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    6. Make the Changes That Are Within Your Control

    Let’s say you walk into a room and you’re self-conscious about how you look. However, you may have put a lot of time and effort into your outfit. Even though it may stand out, this is how you have chosen to express yourself.

    You have to work on your internal confidence, not your external appearance. There’s nothing to change other than your outlook.

    On the other hand, maybe there’s something that you don’t like about yourself that you can change. For example, maybe you hate how a birthmark on your face looks or have varicose veins that you think are unsightly. If you can do something about these things, do it! There’s nothing wrong with changing your appearance (or skills, education, etc.) if it’s going to make you more confident.

    You don’t have to accept your current situation for acceptance’s sake. There’s no award for putting up with something you hate. Confidence is also required to make changes that are scary, even if they’re for the better. Plus, it may be an easier fix than you thought. For example, treating varicose veins doesn’t have to involve surgery — sometimes simple compression stockings will take care of the problem.[7]

    7. Realize That Everyone Has Awkward Moments

    Everyone has said something awkward to someone else and lived to tell the tale. We’ve all forgotten somebody’s name or said, “You too!” when the concession stand girl says to enjoy our movie. Not only are these things uber-common, but they’re not nearly as embarrassing as you feel they are.

    Think about how you react when someone else does something awkward. Do you think, “Wow, that person’s such a loser!” or do you think, “What a relief, I’m not the only one who does that.” Chances are good that’s the same reaction others have to you when you stumble.

    Remember, self-consciousness is a state of mind that you have control over. You don’t have to feel this way. Do what you need to in order to build your confidence, put your self-consciousness in perspective, and start exercising your “I feel awesome about myself” muscle. It’ll get easier with time.

    When Is Being Self-Conscious a Good Thing?

    Self-consciousness can sometimes be a good thing[8], but you have to take the awkwardness and nerves out of it.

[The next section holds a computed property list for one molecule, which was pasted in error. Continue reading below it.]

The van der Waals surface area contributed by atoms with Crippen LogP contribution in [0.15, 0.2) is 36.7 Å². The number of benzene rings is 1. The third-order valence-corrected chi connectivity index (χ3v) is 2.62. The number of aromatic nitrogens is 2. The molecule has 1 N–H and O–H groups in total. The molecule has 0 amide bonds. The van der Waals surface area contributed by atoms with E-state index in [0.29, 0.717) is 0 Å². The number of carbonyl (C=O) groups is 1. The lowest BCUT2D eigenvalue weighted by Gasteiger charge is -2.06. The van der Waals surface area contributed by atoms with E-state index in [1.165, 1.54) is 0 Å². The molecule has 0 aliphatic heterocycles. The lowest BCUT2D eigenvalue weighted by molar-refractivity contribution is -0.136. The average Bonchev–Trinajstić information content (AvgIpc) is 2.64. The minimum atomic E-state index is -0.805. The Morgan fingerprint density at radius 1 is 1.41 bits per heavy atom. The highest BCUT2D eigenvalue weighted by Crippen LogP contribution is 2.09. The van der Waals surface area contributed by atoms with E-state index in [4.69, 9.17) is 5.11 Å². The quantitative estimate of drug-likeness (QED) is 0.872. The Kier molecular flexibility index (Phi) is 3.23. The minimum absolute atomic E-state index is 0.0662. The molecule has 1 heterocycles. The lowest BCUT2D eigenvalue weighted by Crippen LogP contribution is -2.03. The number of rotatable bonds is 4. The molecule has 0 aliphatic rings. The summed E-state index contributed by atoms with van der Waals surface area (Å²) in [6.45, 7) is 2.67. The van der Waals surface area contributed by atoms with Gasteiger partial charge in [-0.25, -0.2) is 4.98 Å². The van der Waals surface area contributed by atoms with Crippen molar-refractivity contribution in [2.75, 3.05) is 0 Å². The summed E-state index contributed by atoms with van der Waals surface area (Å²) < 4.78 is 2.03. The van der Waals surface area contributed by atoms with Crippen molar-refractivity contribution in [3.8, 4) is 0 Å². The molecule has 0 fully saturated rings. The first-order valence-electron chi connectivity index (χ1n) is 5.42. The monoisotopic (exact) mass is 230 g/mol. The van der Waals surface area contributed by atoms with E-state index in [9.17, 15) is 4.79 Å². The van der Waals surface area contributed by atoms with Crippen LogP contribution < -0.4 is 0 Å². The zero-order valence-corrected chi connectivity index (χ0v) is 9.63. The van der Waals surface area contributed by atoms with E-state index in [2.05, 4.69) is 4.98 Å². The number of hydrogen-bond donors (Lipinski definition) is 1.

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    In this case, “self-aware” is a much better term. Knowing how you come off to people is an excellent trait; you’ll be able to read a room and understand how what you do and say affects others. These are fantastic skills for people work and personal relationships.

    Self-awareness helps you dress appropriately for the occasion, tells you that you’re talking too loud or not loud enough, and guides a conversation so you don’t offend or bore anyone.

    It’s not about being someone you’re not — that can actually have adverse effects, just like self-consciousness. Instead, it’s about turning up certain aspects of yourself to perform well in the situation.

    Final Thoughts

    When you’re self-conscious, you’re constantly battling with yourself in an effort to control how other people view you. You try to change yourself to suit what you think other people want to see.

    The truth, though, is that you can’t actually control how other people view you — and you may not even be correct about how they view you in the first place.

    Being confident doesn’t happen overnight. Instead, it happens in small steps as you slowly build your confidence and say “no” to your self-consciousness. It also requires accepting that you’re going to feel self-conscious sometimes, and that’s okay.

    Sometimes worrying that there is a problem can be more stressful than the problem itself. Feeling bad for feeling self-conscious can be more troublesome than simply feeling it and getting on with the day.

    Forgive yourself for being human and make the small changes that will lead to better confidence in the future.

    More Tips for Improving Your Self-Esteem

    Featured photo credit: Cata via unsplash.com

    Reference

    [1] Merriam-Webster: Self-conscious
    [2] Bustle: 7 Tips On How To Stop Feeling Self-Conscious
    [3] Marc and Angel: 10 Things to Remember When You Feel Unsure of Yourself
    [4] Bostitch: How to Protect Small Businesses From Burnout
    [5] Psychology Today: Self-conscious? Get Over It
    [6] Wake Forest University: Embracing Holistic Medicine
    [7] Center for Vein Restoration: What Causes Venous Ulcers, and How Are They Treated?
    [8] Scientific American: The Pros and Cons of Being Self-Aware